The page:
False. Though Botox visibly reduces fine lines and wrinkles, it's only half of the equation. When it comes to the signs of aging on the skin, the appearance of fine lines and wrinkles aren't the only thing that matters. Elasticity of the skin, sun damage, collagen, and the integrity of the skin are all just as important and Botox cannot fix those. Not only that, if the top layer of your skin is not healthy, supple and smooth, you'll likely be disappointed by the results that you get from Botox injections.
When it comes to Botox, an existing (or new!) anti-aging skincare routine is a must. The more supple and elastic the skin is, the more you will love your Botox results and the more you will prevent future signs of aging.
False. First, everything is made of chemicals. We have been taught to believe that the word "chemical" is synonymous with man-made, toxic, and harmful, but this just isn't the case. Though some chemicals can be toxic, others are good, and many are vital to life, such as Dihydrogen Monoxide, which is also known as water (H2O). I highly encourage you to read my blog post about common misconceptions of "natural beauty" products.
In short, since everything is a chemical, chemical-free skincare isn't actually a thing. In the USA, the terms "all natural" and "chemical free" are unregulated and companies use them to market and promote their products.
It's against the law (here in the states) to sell skincare products that contain any ingredient that is harmful to the consumer. So, you can rest assured that even if your skincare doesn't say "all natural" or that it's "chemical-free", it doesn't mean it's harmful to you in any way. In fact, it's often made better and safer through science.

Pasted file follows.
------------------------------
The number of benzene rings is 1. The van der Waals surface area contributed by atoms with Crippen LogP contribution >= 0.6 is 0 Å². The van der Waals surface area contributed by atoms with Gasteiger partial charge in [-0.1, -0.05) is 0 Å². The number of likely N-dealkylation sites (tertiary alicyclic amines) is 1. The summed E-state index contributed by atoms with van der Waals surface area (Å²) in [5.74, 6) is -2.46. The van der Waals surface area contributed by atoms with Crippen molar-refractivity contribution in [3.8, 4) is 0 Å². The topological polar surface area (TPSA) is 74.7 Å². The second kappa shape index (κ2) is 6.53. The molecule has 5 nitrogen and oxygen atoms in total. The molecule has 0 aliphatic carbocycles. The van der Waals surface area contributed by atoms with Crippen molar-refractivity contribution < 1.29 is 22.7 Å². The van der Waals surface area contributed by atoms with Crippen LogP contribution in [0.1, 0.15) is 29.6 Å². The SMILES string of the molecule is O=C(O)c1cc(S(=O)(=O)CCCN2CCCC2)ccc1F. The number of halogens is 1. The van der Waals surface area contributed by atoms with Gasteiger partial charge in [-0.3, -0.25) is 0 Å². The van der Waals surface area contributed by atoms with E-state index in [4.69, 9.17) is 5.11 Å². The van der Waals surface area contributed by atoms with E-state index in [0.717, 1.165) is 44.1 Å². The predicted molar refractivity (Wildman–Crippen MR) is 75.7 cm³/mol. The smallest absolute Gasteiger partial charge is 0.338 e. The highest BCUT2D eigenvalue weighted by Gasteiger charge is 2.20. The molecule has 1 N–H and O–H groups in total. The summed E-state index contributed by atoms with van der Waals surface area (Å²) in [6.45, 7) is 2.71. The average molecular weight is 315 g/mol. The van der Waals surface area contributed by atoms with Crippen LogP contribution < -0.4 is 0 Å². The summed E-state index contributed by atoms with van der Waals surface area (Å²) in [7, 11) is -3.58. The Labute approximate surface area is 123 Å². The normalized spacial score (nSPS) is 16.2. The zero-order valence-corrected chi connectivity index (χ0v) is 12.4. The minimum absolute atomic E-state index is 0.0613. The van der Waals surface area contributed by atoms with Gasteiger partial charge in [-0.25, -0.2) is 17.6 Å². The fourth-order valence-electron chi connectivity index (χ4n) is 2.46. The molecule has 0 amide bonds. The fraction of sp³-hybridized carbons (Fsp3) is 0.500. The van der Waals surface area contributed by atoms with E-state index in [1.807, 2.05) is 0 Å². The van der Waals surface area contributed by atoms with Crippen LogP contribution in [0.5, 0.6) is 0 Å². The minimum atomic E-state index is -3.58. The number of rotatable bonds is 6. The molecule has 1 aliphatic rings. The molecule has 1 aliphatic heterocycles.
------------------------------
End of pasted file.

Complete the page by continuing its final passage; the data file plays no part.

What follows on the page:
False. If you notice that a skincare product "used to work, but doesn't anymore", it isn't due to the skin becoming used to the product and it losing its effectiveness. I like to tell clients that would be like saying "my body is used to broccoli now, so it isn't healthy anymore." No matter how long you have eaten broccoli, it's still healthy! When you begin a new skincare routine or even start a new product, you'll likely see more drastic results in the beginning. As the product changes your skin, the results later become more subtle, as your skin has already improved in large strides.
With that being said, if you're an acne client and you're noticing breakouts occurring or worsening, sometimes we have to just hit that stubborn acne bacteria a little bit harder. That's why it's so important to make sure you're doing your Check-In's with me - especially in the first weeks of your skincare routine.
False. Well, sort of. Though this can be true, depending on the ingredients you use, a DIY face mask or treatment only goes skin deep, no pun intended.
Adult acne is caused by genetically defective pores. Temporarily getting rid of redness, inflammation, or a breakout doesn't solve the underlying issue and won't prevent acne from continuing to happen.
The best way to get rid of acne is a consistent, customized skincare routine designed for you and your skin, along with avoiding common acne-triggers. In my free consultation (it can be taken online at any time), I deep-dive into your responses and send you tons of information about acne triggers, substitutes, and which skincare products will help you not only clear the breakout you're struggling with right now, but keep breakouts from occurring in the future. Take the consult now!